Even on a weekday morning, the trails were busy with visitors of all ages and abilities: there were the athletic groups decked out in hiking boots and carrying walking poles; elderly couples and families with children taking the paved path slowly, enjoying the scenery at Myrtle Falls; and the casual hikers like us, with backpacks and trainers, but no OS maps or hiking equipment to suggest they were going to the top. (We most certainly weren’t!)
Our gentle hike took us past Myrtle Falls, a waterfall that did nothing to dispel my fairy-tale impression of the place, and onto the Skyline Trail, a 5.5 mile loop with an elevation gain of 1700 feet. While we didn’t venture into overly adventurous territory, we walked far enough to escape the crowds and quietly admire the view of the Cascade mountains around us. We also ran into some Park Rangers who were incredibly helpful, and who enthusiastically pointed out the names of the more unusual varieties of wildflowers when I crouched down to get a closer look.
And it wasn’t just wildflowers and pine trees we saw, either. On the Nisqually Vista Trail, which offers an unobstructed view of the Nisqually Glacier (just one of 25 named glaciers on the mountain) we encountered chipmunks, tadpoles, and even a young deer, watching us warily from in between the pines.
After our morning of hiking, we returned to the car and made our way to Reflection Lakes. Here, the only thing disrupting the mirror-view of the mountain were the ducks lazily gliding their way across the surface of the water. From there, it was a slightly hair-raising car journey along cliff-edge roads to the north-west of the park, where we stopped at the smaller Tipsoo Lake, before taking the road out of the park and back to reality.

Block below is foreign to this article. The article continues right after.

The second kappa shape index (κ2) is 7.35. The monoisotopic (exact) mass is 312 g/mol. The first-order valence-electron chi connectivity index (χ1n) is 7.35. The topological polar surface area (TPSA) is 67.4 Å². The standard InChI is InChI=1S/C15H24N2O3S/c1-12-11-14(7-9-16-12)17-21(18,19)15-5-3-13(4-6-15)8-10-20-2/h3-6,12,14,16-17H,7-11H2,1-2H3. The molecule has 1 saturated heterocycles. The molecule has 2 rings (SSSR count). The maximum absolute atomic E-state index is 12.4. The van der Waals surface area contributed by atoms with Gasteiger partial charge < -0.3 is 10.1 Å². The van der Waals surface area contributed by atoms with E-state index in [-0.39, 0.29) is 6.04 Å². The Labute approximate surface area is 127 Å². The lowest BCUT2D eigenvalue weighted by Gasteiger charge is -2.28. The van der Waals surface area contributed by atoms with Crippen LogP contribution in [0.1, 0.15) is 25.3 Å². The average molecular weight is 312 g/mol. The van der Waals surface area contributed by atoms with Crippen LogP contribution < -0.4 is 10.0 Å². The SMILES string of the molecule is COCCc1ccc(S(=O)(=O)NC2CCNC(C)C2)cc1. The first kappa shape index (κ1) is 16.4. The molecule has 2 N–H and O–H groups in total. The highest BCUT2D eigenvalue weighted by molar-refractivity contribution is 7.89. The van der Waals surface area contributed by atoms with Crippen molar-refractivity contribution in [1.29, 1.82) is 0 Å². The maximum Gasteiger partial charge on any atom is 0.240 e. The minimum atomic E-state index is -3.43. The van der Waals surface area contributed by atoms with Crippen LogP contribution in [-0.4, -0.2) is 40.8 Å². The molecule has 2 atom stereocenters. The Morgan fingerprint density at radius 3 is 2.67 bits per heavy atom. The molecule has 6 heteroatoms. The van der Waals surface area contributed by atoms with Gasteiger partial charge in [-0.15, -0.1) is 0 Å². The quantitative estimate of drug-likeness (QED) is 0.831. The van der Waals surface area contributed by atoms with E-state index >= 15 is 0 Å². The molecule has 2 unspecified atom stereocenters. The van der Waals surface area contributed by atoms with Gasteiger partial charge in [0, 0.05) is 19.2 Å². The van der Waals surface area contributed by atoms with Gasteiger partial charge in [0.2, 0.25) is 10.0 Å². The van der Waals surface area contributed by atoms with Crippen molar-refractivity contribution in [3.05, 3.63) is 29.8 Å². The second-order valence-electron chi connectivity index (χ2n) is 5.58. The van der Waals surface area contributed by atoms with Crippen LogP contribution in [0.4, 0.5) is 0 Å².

On our return drive to Seattle, I kept glancing backwards out of the window, trying to get one more glimpse of the mountain.
Whether it was the beauty of the Cascade Range, the endorphins from a day of hiking, the benefits of being out in nature and fresh air, or some combination of all three, I was high on excitement. Maybe, as John Muir wrote in his journals, it was because “our bodies were made to thrive only in pure air, and the scenes in which pure air is found.” After our day trip to Mount Rainier, I could well believe it, and I wanted one last look before the mountain disappeared behind the clouds again, as I knew it would.
Less than 24 hours later, we found ourselves high above sea level again, this time on the glass-walled observation deck of the Space Needle, another iconic landmark of the Pacific Northwest. I looked south beyond the Seattle skyline, straining my eyes to see into the distance, but it was no use. The elusive peak was playing hide-and-seek again, but I didn’t mind as much this time. After two years of trying, I’d finally met Mount Rainier.
NEED TO KNOW
How do I get to Mount Rainier National Park? The park has five entrances to choose from, and your choice will depend on your location, what you want to see when you visit, and how long you want to spend driving. We chose to drive south from Seattle, and arrived at the southwest Nisqually entrance, spending most of our day at Paradise, then driving northeast towards Sunrise to exit the park. (Remember to put enough petrol in the car before you reach the park to last you the whole journey!)
How much does it cost? Visiting the park costs $30 for a car pass, valid for seven days, with other options available for camping, cycling, and motor biking.
When should I visit? Mount Rainier is popular to visit in winter for snow-related activities, but I can personally recommend the beautiful wildflower season of late summer in the “alpine gardens” John Muir wrote of.
Where can I find more information? The National Park Service website has all the information you could need about a day trip to Mount Rainier – and much more besides!